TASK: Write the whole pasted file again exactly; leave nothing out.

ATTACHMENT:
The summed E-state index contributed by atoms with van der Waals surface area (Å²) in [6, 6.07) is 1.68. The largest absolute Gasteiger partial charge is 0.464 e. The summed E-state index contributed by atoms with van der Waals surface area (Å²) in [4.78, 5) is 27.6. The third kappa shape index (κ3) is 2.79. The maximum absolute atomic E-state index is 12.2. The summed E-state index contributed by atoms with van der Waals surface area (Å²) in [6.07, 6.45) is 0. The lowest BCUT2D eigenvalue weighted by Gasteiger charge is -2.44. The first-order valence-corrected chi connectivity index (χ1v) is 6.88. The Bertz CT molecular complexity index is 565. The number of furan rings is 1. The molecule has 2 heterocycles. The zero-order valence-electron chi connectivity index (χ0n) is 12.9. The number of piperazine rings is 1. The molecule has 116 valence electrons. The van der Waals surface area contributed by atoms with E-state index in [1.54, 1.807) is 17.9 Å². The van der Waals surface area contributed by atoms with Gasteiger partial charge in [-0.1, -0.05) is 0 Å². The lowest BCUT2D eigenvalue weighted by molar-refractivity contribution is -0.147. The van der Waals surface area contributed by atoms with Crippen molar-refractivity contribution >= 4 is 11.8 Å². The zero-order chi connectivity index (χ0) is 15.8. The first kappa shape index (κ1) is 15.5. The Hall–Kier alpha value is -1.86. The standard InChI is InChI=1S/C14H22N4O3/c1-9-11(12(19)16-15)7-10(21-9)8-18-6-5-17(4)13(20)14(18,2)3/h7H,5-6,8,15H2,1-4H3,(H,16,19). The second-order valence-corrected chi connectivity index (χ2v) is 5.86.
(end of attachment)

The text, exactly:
The summed E-state index contributed by atoms with van der Waals surface area (Å²) in [6, 6.07) is 1.68. The largest absolute Gasteiger partial charge is 0.464 e. The summed E-state index contributed by atoms with van der Waals surface area (Å²) in [4.78, 5) is 27.6. The third kappa shape index (κ3) is 2.79. The maximum absolute atomic E-state index is 12.2. The summed E-state index contributed by atoms with van der Waals surface area (Å²) in [6.07, 6.45) is 0. The lowest BCUT2D eigenvalue weighted by Gasteiger charge is -2.44. The first-order valence-corrected chi connectivity index (χ1v) is 6.88. The Bertz CT molecular complexity index is 565. The number of furan rings is 1. The molecule has 2 heterocycles. The zero-order valence-electron chi connectivity index (χ0n) is 12.9. The number of piperazine rings is 1. The molecule has 116 valence electrons. The van der Waals surface area contributed by atoms with E-state index in [1.54, 1.807) is 17.9 Å². The van der Waals surface area contributed by atoms with Gasteiger partial charge in [-0.1, -0.05) is 0 Å². The lowest BCUT2D eigenvalue weighted by molar-refractivity contribution is -0.147. The van der Waals surface area contributed by atoms with Crippen molar-refractivity contribution >= 4 is 11.8 Å². The zero-order chi connectivity index (χ0) is 15.8. The first kappa shape index (κ1) is 15.5. The Hall–Kier alpha value is -1.86. The standard InChI is InChI=1S/C14H22N4O3/c1-9-11(12(19)16-15)7-10(21-9)8-18-6-5-17(4)13(20)14(18,2)3/h7H,5-6,8,15H2,1-4H3,(H,16,19). The second-order valence-corrected chi connectivity index (χ2v) is 5.86.